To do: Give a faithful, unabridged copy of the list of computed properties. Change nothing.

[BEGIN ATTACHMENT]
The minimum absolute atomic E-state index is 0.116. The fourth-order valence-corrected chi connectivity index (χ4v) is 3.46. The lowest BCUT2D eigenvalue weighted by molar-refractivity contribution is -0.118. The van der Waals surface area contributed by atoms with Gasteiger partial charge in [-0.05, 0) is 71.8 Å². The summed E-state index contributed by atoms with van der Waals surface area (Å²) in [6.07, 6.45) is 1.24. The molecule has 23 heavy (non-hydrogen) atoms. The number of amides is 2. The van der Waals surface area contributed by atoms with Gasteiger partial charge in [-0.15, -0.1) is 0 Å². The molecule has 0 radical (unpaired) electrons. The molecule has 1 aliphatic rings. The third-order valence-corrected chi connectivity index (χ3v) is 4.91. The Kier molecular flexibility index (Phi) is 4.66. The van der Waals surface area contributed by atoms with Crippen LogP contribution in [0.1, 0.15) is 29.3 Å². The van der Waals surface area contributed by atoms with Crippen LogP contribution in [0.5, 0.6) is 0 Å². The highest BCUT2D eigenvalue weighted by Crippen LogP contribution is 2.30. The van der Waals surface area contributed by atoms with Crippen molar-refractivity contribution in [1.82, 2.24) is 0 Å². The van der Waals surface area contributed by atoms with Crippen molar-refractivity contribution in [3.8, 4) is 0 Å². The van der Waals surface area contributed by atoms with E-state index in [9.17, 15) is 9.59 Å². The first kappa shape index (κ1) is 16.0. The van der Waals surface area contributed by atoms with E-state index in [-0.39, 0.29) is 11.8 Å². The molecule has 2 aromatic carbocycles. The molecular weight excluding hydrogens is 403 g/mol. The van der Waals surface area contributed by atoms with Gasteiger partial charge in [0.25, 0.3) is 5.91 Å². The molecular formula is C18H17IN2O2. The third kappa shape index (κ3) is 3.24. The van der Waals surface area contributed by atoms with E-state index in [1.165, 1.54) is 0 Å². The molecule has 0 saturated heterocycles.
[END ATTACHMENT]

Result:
The minimum absolute atomic E-state index is 0.116. The fourth-order valence-corrected chi connectivity index (χ4v) is 3.46. The lowest BCUT2D eigenvalue weighted by molar-refractivity contribution is -0.118. The van der Waals surface area contributed by atoms with Gasteiger partial charge in [-0.05, 0) is 71.8 Å². The summed E-state index contributed by atoms with van der Waals surface area (Å²) in [6.07, 6.45) is 1.24. The molecule has 23 heavy (non-hydrogen) atoms. The number of amides is 2. The van der Waals surface area contributed by atoms with Gasteiger partial charge in [-0.15, -0.1) is 0 Å². The molecule has 0 radical (unpaired) electrons. The molecule has 1 aliphatic rings. The third-order valence-corrected chi connectivity index (χ3v) is 4.91. The Kier molecular flexibility index (Phi) is 4.66. The van der Waals surface area contributed by atoms with Crippen LogP contribution in [0.1, 0.15) is 29.3 Å². The van der Waals surface area contributed by atoms with Crippen LogP contribution in [0.5, 0.6) is 0 Å². The highest BCUT2D eigenvalue weighted by Crippen LogP contribution is 2.30. The van der Waals surface area contributed by atoms with Crippen molar-refractivity contribution in [1.82, 2.24) is 0 Å². The van der Waals surface area contributed by atoms with Crippen molar-refractivity contribution in [3.8, 4) is 0 Å². The van der Waals surface area contributed by atoms with E-state index in [9.17, 15) is 9.59 Å². The first kappa shape index (κ1) is 16.0. The van der Waals surface area contributed by atoms with E-state index in [-0.39, 0.29) is 11.8 Å². The molecule has 2 aromatic carbocycles. The molecular weight excluding hydrogens is 403 g/mol. The van der Waals surface area contributed by atoms with Gasteiger partial charge in [0.25, 0.3) is 5.91 Å². The molecular formula is C18H17IN2O2. The third kappa shape index (κ3) is 3.24. The van der Waals surface area contributed by atoms with E-state index in [1.165, 1.54) is 0 Å². The molecule has 0 saturated heterocycles.